Dranya Health Centre III serves about 15,754 people. 

Outdated data
Mr Ashirafu Mambo, the Koboko District chairperson, said the government supplies drugs according to the census of 2014. This, he reckons, is outdated. 

“Currently, we have over 280,000 people yet the ministry only delivers for 266,000, which is the old population and they normally deliver what is not demanded by the community,” he said.

In Moyo District, Mr James Draciri—an attendant at Moyo General Hospital—told Daily Monitor that expectant mothers are forced to buy things like gloves.

In Yumbe District, Mr Pontius Amatre—the officer in-charge of Okubani Health Centre III—said the International Rescue Committee has helped them soften the blow.

“It’s coming to two to three cycles that drugs and other supplies are not delivered to the health facilities and this poses risk to the patients. Why are the people failing to bring the drugs?” he wondered, adding, “These people don’t inform us on what is going on and yet they are deducting 50 percent of our primary healthcare funds for medicines but they don’t supply.”

Last received drugs in November
Mr Lou’s Muhindo, the Kayunga Regional Referral Hospital principal administrator, said they are facing a biting drug shortage. Dr Richard Bbosa, the Buikwe District health officer, said they last received drugs in November and expect another consignment in either February or March.

“Currently, we are turning away some of the patients. In some situations some facilities are using their meagre resources to purchase medicine to help those in critical condition. It is painful, but we have nothing to do. Even supplies like gloves are also lacking,” he said

Mr Charles Tumusiime, the Masaka Regional Referral Hospital principal administrator, said they expected to get supplies from NMS last December.

It’s not all doom and gloom. The Wakiso District Health Officer, Dr Mathias Lugoloobi, said the district currently has enough medicine at all its health centres.

“Wakiso District has about 109 health centres and right now they all have medicine because the government delivered drugs last week and they have delivered them to their respective destinations and we have no complaints so far regarding drug scarcity in health centres,” he revealed.

On Tuesday, Mr Sisto Oyet, the Lamwo District chairman, said they were negotiating with humanitarian organisations supporting refugees in the district to secure drugs for public facilities.

“The health facilities outside refugee settlements depend purely on drugs from NMS and as I speak, we have not yet got an assortment of drugs and there is a huge shortage for now three months, the workers are there but the drugs are not there,” he said.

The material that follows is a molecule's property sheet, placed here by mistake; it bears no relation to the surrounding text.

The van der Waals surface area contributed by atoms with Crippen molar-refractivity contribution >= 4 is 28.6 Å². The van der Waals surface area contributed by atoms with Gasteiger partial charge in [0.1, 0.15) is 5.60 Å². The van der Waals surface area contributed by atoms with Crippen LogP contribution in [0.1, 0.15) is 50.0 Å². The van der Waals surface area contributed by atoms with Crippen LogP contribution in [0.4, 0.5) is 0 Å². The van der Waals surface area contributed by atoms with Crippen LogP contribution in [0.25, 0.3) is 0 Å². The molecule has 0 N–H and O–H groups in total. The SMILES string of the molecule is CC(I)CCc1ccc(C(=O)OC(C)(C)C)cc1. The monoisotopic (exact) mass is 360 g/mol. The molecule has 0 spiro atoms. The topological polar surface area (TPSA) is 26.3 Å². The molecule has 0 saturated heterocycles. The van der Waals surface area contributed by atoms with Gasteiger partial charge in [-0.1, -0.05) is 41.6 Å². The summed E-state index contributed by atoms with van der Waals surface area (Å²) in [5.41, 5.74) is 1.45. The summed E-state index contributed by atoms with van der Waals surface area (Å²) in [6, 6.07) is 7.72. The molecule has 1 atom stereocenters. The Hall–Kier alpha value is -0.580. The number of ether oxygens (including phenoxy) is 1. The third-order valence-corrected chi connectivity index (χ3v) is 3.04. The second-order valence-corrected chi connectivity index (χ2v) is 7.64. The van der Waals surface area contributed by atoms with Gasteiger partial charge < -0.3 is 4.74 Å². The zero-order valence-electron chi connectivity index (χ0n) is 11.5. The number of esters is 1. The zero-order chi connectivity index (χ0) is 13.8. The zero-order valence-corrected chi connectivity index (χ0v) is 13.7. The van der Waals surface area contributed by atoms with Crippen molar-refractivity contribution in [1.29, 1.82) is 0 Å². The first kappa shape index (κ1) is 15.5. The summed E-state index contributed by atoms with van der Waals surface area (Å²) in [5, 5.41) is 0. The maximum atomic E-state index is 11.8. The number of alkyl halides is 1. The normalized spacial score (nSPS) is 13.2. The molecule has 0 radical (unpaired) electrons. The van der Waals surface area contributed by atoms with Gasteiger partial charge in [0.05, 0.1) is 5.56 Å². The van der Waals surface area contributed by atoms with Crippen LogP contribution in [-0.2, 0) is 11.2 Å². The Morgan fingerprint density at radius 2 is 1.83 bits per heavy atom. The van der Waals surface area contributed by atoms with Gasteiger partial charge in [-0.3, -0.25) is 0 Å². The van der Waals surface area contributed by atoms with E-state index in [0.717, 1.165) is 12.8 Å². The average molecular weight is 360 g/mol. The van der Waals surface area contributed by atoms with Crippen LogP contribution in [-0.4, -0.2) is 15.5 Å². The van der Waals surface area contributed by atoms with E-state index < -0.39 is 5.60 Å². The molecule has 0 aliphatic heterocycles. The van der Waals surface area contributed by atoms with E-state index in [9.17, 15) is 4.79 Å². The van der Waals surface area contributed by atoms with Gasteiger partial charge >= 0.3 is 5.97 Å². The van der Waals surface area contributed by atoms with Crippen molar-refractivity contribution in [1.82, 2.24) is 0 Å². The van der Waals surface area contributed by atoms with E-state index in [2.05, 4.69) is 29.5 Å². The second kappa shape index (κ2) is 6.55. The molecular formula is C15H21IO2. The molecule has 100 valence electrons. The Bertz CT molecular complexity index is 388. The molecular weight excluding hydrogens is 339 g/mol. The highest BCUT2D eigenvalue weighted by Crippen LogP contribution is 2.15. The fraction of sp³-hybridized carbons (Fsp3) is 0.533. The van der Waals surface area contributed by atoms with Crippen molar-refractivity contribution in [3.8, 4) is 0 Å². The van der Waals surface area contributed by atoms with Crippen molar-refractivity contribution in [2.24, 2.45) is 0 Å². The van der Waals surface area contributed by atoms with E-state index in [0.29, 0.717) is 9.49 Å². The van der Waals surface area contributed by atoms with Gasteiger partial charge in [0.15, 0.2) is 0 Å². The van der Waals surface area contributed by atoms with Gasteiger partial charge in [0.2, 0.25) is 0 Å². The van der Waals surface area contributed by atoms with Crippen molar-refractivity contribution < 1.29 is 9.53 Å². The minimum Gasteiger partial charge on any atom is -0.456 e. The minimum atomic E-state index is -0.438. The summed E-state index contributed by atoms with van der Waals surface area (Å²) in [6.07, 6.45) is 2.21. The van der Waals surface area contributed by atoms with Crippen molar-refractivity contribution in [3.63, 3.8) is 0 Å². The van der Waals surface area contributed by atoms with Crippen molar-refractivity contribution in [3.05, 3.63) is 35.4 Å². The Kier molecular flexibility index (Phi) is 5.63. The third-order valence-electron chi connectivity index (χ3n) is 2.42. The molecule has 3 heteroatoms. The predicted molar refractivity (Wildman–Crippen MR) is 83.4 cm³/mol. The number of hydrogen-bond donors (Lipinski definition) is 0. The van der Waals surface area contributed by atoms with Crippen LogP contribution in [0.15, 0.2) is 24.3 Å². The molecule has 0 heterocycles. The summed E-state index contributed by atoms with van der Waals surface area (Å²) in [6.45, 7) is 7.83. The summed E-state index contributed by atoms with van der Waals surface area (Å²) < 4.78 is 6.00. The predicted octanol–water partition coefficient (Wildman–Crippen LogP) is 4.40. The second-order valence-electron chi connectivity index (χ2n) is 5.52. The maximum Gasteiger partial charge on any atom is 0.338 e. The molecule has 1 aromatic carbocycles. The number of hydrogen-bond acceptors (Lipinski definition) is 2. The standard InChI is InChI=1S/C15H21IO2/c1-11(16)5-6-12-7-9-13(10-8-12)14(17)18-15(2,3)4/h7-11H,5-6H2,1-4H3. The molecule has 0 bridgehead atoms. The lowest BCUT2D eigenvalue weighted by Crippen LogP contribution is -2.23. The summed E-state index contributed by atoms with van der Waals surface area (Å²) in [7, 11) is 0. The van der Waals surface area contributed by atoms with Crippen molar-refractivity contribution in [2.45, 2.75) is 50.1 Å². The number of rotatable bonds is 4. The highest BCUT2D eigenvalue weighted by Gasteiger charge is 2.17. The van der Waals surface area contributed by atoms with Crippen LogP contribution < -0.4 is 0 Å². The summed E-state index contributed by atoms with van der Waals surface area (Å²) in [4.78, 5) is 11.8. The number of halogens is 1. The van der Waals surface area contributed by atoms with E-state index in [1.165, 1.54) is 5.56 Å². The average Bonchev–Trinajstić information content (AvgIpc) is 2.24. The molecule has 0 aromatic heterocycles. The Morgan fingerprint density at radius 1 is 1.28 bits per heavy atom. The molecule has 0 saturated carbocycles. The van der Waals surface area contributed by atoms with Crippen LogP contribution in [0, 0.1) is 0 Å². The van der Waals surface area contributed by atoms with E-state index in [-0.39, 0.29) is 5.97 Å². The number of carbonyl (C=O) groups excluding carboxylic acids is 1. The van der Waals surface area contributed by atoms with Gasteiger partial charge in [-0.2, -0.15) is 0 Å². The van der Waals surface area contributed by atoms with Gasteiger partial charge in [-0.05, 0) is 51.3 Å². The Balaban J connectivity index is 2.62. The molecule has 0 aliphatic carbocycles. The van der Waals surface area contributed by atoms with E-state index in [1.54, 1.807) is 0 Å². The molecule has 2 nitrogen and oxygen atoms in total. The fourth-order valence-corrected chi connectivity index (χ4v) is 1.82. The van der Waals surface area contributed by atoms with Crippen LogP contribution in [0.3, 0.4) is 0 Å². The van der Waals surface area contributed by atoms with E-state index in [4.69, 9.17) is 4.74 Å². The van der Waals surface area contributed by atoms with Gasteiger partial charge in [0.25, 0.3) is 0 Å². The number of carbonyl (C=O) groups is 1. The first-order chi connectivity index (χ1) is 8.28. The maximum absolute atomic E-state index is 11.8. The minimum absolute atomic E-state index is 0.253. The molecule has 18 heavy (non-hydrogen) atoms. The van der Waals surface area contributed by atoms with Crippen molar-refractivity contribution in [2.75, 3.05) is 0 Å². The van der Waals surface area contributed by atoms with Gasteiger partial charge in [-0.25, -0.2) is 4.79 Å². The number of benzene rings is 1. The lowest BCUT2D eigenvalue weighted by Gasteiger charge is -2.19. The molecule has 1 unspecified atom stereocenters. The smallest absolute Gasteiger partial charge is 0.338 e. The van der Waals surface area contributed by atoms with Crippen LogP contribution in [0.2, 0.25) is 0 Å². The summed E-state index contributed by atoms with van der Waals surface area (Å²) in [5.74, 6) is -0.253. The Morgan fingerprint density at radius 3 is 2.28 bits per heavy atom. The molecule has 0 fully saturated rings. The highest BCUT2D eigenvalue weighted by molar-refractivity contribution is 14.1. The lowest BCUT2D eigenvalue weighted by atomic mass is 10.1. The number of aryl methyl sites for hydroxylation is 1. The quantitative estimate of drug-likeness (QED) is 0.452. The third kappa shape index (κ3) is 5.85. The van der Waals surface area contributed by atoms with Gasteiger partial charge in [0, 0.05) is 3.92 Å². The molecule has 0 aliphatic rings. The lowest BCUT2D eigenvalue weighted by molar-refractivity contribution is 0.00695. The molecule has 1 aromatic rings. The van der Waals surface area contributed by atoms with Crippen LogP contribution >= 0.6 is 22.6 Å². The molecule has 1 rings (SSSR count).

More challenges
He added that the problem of drug shortage in Palabek-kal, Palabek-ogili and Palabek-gem sub-counties have been compounded by the absence of private clinics to offer alternative sources of medicines. 

According to Mr James Nkaata, chief administrative officer of Mukono, they last received supplies in November. The December consignment didn’t come through, he added.

“I am receiving complaints from all the facilities and I am urging our people to remain calm as we engage NMS to deliver on its mandate “he said.

Affected Health Facilities

Western Uganda
Avogera Health Centre III
Biizi Health Centre II
Buhara Health Centre III
Buliisa General Hospital 
Buramba Health Centre III
Burondo Health Centre III
Bushenyi Health Centre IV
Butanda Health Centre IIII
Bwama Health Centre III
Kabwohe Health Centre IV 
Kaharo Health Centre III
Kakomo Health Centre IV
Kamuganguzi Health Centre III
Karujanga Health Centre III
Kasheregyenyi Health Centre III
Kasunganyanja Health Centre III
Kibito Health Centre IV
Kisomoro Health Centre III
Kitooma Health Centre III
Kyanamira Health Centre III
Kyatiiri Health Centre II
Maziba Health Centre IV
Mbarara City Health Centre IV
Mbarara Regional Referral Hospital
Mitooma Health Centre IV
Nyakitiibwa Health Centre III
Rubaare Health Centre IV
Rubaya Health Centre IV

Central Uganda
Balika Health Centre II
Bbale Health Centre IV
Bugoye Health Centre II
Buntaba Health Centre III
Busaana Health Centre III
Bwagaale Health Centre II
Ddamba Health Centre II
Goma Health Centre III

Jungu Health Centre II
Kabanga Health Centre III
Kangulumira Health Centre IV
Kasaana Health Centre II
Kasambwe Health Centre II
Kasenge Health Centre II
Kateete Health Centre II
Katente Health Centre II
Kawolo Hospital
Kayunga Regional Referral Hospital
Kigogola Health Centre II
Kimenyedde Health Centre II
Kitimbwa Health Centre III
Kiyoola Health Centre II
Kiyumba Health Centre IV
Kojja Health Centre IV
Koome Health Centre III 
Kyabalogo Health Centre II
Kyamipisi Health Centre III
Masaka Regional Referral
Mbaliga Health Centre II
Mpooma Health Centre III
Mpunge Health Centre III
Mukono General Hospital
Mwanyanjiri Health Centre II
Nabalamba Health Centre III
Nama Health Centre III
Namasumbi Health Centre II
Namuganga Health Centre III
Njanja Health Centre II
Ntenjeru Health Centre IV
Nyende Health Centre II
Seeta-Nazigo Health Centre III

Eastern Uganda
Arabaka Health Centre II
Asuret Health Centre III
Aukot Health Centre II
Busia Health Centre IV
Dakabela Health Centre III 
Dranya Health Centre III

Gweri Health Centre II 
Kamuda Health Centre III
Kisoko Health Centre III
Magoro Health Centre III,
Masafu Hospital
Mukuju Health Centre IV
Ngariam Health Centre III 
Ojom Health Centre II 
Ongongoja Health Centre III 
Palam Health Centre II
Pallisa Hospital
Poyameri Health Centre III
Toroma Health Centre IV,
Tororo District Referral Hospital
Tubur Health Centre III 
Usuk Health Centre III.

Northern Uganda
Aganga Health Centre II
Akokoro Health Centre III
Alworoceng Health Centre III
Amuru Health Centre II
Anyangatir Health Centre III
Apoi Health Centre III
Apyeta Health Centre III
Barapwo Health Centre III
Boroboro Health Centre III
Chegere Health Centre III
Guruguru Health Centre II
Ibuje Health Centre III
Kidilani Health Centre III
Ogili Health Centre III
Okungedi Health Centre II
Olelpek Health Centre II
Olwal Health Centre II
Ongica Health Centre III
Teboke Health Centre III

By Felix Ainebyoona, Milton Bandiho, Ronald Kabanza, Julius Byamukama, Coslin Nayiira, Robert Muhereza, Obed Kankiriho, Emmanuel Arineitwe, Alex Ashaba, Biira Moureen, Ismail Bategeka, Longino Muhindo, Andrew Mugati Al-Mahdi Ssenkabirwa, Herbert Mugagga, Fred Muzaale, Malik F Jjingo, Joseph Kiggundu, Robert Elema, Rashul Adidi, Scovin Iceta, Bill Oketch, Santo Ojok, Patrick Ebong, Fred Wambede, Joseph Omollo, Phoebe Masongole, Simon Peter Emwamu, Jessica Sabano & Tobbias Jolly Owiny